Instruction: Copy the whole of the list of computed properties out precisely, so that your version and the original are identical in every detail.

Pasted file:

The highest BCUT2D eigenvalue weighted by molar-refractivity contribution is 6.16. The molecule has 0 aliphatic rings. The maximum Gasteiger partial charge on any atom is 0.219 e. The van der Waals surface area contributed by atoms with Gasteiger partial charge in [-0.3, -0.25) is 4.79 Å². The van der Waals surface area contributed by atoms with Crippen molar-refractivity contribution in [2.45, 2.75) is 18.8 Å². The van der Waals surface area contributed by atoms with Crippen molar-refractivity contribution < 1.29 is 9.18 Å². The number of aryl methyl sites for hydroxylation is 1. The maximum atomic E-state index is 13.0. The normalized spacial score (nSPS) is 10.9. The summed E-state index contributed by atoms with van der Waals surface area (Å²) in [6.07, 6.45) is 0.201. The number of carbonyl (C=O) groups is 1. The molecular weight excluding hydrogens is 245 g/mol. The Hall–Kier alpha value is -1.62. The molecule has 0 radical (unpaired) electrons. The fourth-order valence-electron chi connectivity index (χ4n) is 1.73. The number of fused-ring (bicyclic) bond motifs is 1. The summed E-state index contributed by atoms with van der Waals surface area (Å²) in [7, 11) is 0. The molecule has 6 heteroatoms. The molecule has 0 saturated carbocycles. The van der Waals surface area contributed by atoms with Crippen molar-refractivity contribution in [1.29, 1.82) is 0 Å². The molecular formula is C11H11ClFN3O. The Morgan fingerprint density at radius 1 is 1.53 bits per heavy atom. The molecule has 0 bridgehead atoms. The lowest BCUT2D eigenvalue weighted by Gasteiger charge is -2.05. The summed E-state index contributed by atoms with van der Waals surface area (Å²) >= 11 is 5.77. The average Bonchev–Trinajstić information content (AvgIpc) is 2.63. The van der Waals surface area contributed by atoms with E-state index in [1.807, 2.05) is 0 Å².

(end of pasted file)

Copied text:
The highest BCUT2D eigenvalue weighted by molar-refractivity contribution is 6.16. The molecule has 0 aliphatic rings. The maximum Gasteiger partial charge on any atom is 0.219 e. The van der Waals surface area contributed by atoms with Gasteiger partial charge in [-0.3, -0.25) is 4.79 Å². The van der Waals surface area contributed by atoms with Crippen molar-refractivity contribution in [2.45, 2.75) is 18.8 Å². The van der Waals surface area contributed by atoms with Crippen molar-refractivity contribution < 1.29 is 9.18 Å². The number of aryl methyl sites for hydroxylation is 1. The maximum atomic E-state index is 13.0. The normalized spacial score (nSPS) is 10.9. The summed E-state index contributed by atoms with van der Waals surface area (Å²) in [6.07, 6.45) is 0.201. The number of carbonyl (C=O) groups is 1. The molecular weight excluding hydrogens is 245 g/mol. The Hall–Kier alpha value is -1.62. The molecule has 0 radical (unpaired) electrons. The fourth-order valence-electron chi connectivity index (χ4n) is 1.73. The number of fused-ring (bicyclic) bond motifs is 1. The summed E-state index contributed by atoms with van der Waals surface area (Å²) in [7, 11) is 0. The molecule has 6 heteroatoms. The molecule has 0 saturated carbocycles. The van der Waals surface area contributed by atoms with Crippen molar-refractivity contribution in [1.29, 1.82) is 0 Å². The molecular formula is C11H11ClFN3O. The Morgan fingerprint density at radius 1 is 1.53 bits per heavy atom. The molecule has 0 bridgehead atoms. The lowest BCUT2D eigenvalue weighted by Gasteiger charge is -2.05. The summed E-state index contributed by atoms with van der Waals surface area (Å²) >= 11 is 5.77. The average Bonchev–Trinajstić information content (AvgIpc) is 2.63. The van der Waals surface area contributed by atoms with E-state index in [1.807, 2.05) is 0 Å².